Leaping Lizards! It Looks Like Dinotopia in the Garden


Leaping Lizards and Other Reptilian Adventures I enjoy watching the reptiles at the Townhouse Gardens. They chase each other across the rock...

Leaping Lizards and Other Reptilian Adventures

I enjoy watching the reptiles at the Townhouse Gardens. They chase each other across the rocks and the patio. I have seen them leap for insects so they must be one of the good guys in the garden. I have read that they will eat fruit in the garden, but I haven't seen evidence of that happening.

Reptiles are an ancient group of animals, the first to conquer the land with hard egg shells that freed them from a life cycle in water (the amphibians), they are the ancestors of dinosaurs, birds, and mammals. We are not big fans of the reptiles that slither such as the black cobra that was in our house in Kuala Lumpur, or that Linda hit with her golf ball on the course at the Kelab Darul Ehsan. I am also happy to live in a location that does not worry about alligators or crocodiles walking on to the patio looking for a meal. But some are cute, like the lizards in our garden, or the geckos that climbed our walls in Malaysia and Nepal. 

I learned about lizards from my Rubidoux High School biology teachers, Terry Snell and Ron Needham. They had adjoining classrooms. In one of the rooms they set up a large above ground pool filled with desert sand and rocks. Then they took some of us out to the desert to hunt for lizards. A fishing pole with a noose at the end was an effective tool to capture the creatures and a burlap bag to store them. Spiny granites, chuckwallas, desert iguanas and horny toads were the victims that we would take back for the pool in the classroom.

Once a year, Snell and Needham would take six of their best (male!) students to the exclusive Jaeger Palaver in the middle of nowhere in the Mojave Desert. Dr. Jaeger was highly misinformed misogynist. The event was adult male only, so we had to be on our best behavior, for the most part, and just stay out of the way. Here is a link from the Los Angeles Times about the event. Once camp was setup, the six (young!) men went hiking, with fishing rods in hand, to a small rocky hill in the distance. Its shape was a sharp contrast to the surrounding flat desert. Those of you with desert experience know that distances are hard to judge in that landscape, and what we thought was a short hike, took more like an hour. But once we reached the base, it looked like there was a cave above us, a perfect location to lookout to the Palaver in the distance. We scrambled up the large boulders, our destination close, so very close, just one more big rock and we would be on the lip of the cave, and then...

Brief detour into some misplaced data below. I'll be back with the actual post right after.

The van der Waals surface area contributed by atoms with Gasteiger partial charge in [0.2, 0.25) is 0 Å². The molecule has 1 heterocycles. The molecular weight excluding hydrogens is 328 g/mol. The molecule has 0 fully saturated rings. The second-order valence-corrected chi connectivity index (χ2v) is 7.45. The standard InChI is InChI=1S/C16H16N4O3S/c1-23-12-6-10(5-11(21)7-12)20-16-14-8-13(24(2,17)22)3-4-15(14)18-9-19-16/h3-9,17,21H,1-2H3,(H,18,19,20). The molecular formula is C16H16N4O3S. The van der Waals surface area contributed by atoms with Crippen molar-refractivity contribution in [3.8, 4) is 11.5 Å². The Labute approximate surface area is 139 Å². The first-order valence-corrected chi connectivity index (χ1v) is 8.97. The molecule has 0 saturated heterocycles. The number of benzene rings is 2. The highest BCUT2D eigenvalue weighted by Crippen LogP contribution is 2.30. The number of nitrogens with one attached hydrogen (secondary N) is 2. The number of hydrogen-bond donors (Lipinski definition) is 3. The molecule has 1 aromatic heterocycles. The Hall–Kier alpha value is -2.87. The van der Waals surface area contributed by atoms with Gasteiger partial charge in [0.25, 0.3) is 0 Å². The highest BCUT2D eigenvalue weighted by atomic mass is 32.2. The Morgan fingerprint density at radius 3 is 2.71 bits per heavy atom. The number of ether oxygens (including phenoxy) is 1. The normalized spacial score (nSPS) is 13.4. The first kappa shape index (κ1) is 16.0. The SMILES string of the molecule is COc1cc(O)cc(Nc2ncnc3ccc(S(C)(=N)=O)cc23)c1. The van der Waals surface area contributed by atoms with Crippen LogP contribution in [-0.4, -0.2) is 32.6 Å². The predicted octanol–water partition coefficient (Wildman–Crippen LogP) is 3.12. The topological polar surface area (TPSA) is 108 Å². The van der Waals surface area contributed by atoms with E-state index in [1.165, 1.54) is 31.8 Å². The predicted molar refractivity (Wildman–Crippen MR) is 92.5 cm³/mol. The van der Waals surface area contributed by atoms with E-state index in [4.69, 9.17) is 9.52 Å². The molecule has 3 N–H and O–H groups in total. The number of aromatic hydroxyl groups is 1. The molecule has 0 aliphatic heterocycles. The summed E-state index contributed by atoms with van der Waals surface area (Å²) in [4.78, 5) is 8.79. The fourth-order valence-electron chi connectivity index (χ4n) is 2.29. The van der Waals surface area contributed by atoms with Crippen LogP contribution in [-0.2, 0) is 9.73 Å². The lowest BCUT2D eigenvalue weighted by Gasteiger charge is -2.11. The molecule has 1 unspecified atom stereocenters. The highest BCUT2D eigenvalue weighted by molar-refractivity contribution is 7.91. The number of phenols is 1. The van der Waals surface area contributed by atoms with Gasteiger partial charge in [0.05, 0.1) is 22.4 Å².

Ed, who would go on to the Air Force Academy, froze. He had made it to the top, he was on the lip of the cave. We were right behind him, ...

Curious factoid about the western rattlesnake. They may spend the winter in a "den" with hundreds of snakes for warmth and breeding. They will return each year to the same den. The rattle of a single snake is very distinctive. Multiply it several times and you have a buzz like cicadas. 

... we had discovered a den of rattlesnakes. Standing still was not an option. We scrambled down the hill, leaving half of our poles in our wake. Ed, a cross country runner, made it back to camp first. We breathlessly told our teachers about the snakes, they seemed unimpressed and said they had removed a sidewinder from under one of the cots. 

That evening we sat on camp chairs and listened to the presentations of numerous wildlife scientists, ecologists and astronomers. Dr. Jaeger was said to have discovered the first hibernating bird. After the presentations, we made our way back to camp. We did a quick sweep for snakes, none! Then Mr. Needham got out his UV lantern. 

In my travels around the world, I have been very fortunate to see some pretty amazing bio-luminance such as synchronous lightning bugs along a Malaysian river and the Te Anau Glowworm caves of New Zealand. But when Mr. Needham moved the UV lantern back and forth around the camp, the ground was a-glow. Small patches of luminance scampered across the surface. Each patch was a scorpion. Small and yellow, hard to see, but they glowed in the dark of night under the UV light. They were too numerous to count. Five students and one teacher crammed into the two vehicles for the night. Mr. Snell and I stayed in our cots. I'm sure we had a better rest. In any case, I was able to look at the stars on a clear desert night and I had survived a den of snakes. Life was good. I think I had dreams of desert iguanas with ultra-violet eyes eating scorpions beneath my cot.

Here is a video of what I believe is a female spiny granite lizard leaping for some prey and then a male leaping:

This video requires turning on the sound, cranking it up to eleven, and taking yourself back to the Cretaceous period:



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At Home and Away: Leaping Lizards! It Looks Like Dinotopia in the Garden
Leaping Lizards! It Looks Like Dinotopia in the Garden
At Home and Away
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